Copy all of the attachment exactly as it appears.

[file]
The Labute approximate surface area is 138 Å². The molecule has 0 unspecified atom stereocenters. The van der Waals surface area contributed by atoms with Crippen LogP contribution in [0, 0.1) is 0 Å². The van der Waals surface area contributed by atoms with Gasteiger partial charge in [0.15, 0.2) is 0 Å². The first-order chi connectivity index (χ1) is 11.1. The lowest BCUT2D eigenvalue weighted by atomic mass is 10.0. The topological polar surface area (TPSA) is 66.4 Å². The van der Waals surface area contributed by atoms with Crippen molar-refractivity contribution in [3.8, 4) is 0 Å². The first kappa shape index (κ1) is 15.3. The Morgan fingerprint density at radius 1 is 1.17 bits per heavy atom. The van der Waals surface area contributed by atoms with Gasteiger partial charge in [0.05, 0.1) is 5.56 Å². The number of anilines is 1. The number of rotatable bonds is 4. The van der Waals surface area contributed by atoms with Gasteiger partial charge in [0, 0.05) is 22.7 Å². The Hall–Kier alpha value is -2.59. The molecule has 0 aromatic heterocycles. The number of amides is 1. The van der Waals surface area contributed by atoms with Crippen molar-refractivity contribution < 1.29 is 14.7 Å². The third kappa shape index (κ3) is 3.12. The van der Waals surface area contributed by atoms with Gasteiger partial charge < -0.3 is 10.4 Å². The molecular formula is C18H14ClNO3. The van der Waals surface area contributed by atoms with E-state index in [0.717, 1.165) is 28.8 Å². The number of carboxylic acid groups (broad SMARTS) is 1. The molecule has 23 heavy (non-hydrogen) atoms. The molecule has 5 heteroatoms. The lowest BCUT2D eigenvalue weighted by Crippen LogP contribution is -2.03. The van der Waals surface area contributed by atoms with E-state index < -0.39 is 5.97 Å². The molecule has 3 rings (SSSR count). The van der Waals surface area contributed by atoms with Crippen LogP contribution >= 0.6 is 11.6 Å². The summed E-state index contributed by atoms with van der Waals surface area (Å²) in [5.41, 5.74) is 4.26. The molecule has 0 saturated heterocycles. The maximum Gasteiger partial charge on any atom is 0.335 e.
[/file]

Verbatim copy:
The Labute approximate surface area is 138 Å². The molecule has 0 unspecified atom stereocenters. The van der Waals surface area contributed by atoms with Crippen LogP contribution in [0, 0.1) is 0 Å². The van der Waals surface area contributed by atoms with Gasteiger partial charge in [0.15, 0.2) is 0 Å². The first-order chi connectivity index (χ1) is 11.1. The lowest BCUT2D eigenvalue weighted by atomic mass is 10.0. The topological polar surface area (TPSA) is 66.4 Å². The van der Waals surface area contributed by atoms with Crippen molar-refractivity contribution in [3.8, 4) is 0 Å². The first kappa shape index (κ1) is 15.3. The Morgan fingerprint density at radius 1 is 1.17 bits per heavy atom. The van der Waals surface area contributed by atoms with Gasteiger partial charge in [0.05, 0.1) is 5.56 Å². The number of anilines is 1. The number of rotatable bonds is 4. The van der Waals surface area contributed by atoms with Gasteiger partial charge in [0, 0.05) is 22.7 Å². The Hall–Kier alpha value is -2.59. The molecule has 0 aromatic heterocycles. The number of amides is 1. The van der Waals surface area contributed by atoms with Crippen molar-refractivity contribution < 1.29 is 14.7 Å². The third kappa shape index (κ3) is 3.12. The van der Waals surface area contributed by atoms with Gasteiger partial charge < -0.3 is 10.4 Å². The molecular formula is C18H14ClNO3. The van der Waals surface area contributed by atoms with E-state index in [0.717, 1.165) is 28.8 Å². The number of carboxylic acid groups (broad SMARTS) is 1. The molecule has 23 heavy (non-hydrogen) atoms. The molecule has 5 heteroatoms. The lowest BCUT2D eigenvalue weighted by Crippen LogP contribution is -2.03. The van der Waals surface area contributed by atoms with E-state index < -0.39 is 5.97 Å². The molecule has 3 rings (SSSR count). The van der Waals surface area contributed by atoms with Crippen LogP contribution >= 0.6 is 11.6 Å². The summed E-state index contributed by atoms with van der Waals surface area (Å²) in [5.41, 5.74) is 4.26. The molecule has 0 saturated heterocycles. The maximum Gasteiger partial charge on any atom is 0.335 e.